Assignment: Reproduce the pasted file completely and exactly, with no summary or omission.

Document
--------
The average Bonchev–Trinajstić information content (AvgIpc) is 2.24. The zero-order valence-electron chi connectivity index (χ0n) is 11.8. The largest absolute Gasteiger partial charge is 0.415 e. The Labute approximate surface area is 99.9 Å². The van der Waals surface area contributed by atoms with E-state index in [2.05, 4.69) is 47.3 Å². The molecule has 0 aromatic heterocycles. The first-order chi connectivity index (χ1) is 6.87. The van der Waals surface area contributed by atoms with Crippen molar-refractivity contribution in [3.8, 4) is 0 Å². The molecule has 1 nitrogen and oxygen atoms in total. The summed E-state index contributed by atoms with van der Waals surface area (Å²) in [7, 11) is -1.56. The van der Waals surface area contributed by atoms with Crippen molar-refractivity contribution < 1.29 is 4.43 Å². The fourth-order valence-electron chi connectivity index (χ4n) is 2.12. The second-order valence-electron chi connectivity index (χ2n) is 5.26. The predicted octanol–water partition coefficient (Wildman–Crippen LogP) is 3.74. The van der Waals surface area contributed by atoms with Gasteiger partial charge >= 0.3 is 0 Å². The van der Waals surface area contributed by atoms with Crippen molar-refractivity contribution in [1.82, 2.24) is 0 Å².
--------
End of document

The average Bonchev–Trinajstić information content (AvgIpc) is 2.24. The zero-order valence-electron chi connectivity index (χ0n) is 11.8. The largest absolute Gasteiger partial charge is 0.415 e. The Labute approximate surface area is 99.9 Å². The van der Waals surface area contributed by atoms with E-state index in [2.05, 4.69) is 47.3 Å². The molecule has 0 aromatic heterocycles. The first-order chi connectivity index (χ1) is 6.87. The van der Waals surface area contributed by atoms with Crippen molar-refractivity contribution in [3.8, 4) is 0 Å². The molecule has 1 nitrogen and oxygen atoms in total. The summed E-state index contributed by atoms with van der Waals surface area (Å²) in [7, 11) is -1.56. The van der Waals surface area contributed by atoms with Crippen molar-refractivity contribution < 1.29 is 4.43 Å². The fourth-order valence-electron chi connectivity index (χ4n) is 2.12. The second-order valence-electron chi connectivity index (χ2n) is 5.26. The predicted octanol–water partition coefficient (Wildman–Crippen LogP) is 3.74. The van der Waals surface area contributed by atoms with Gasteiger partial charge >= 0.3 is 0 Å². The van der Waals surface area contributed by atoms with Crippen molar-refractivity contribution in [1.82, 2.24) is 0 Å².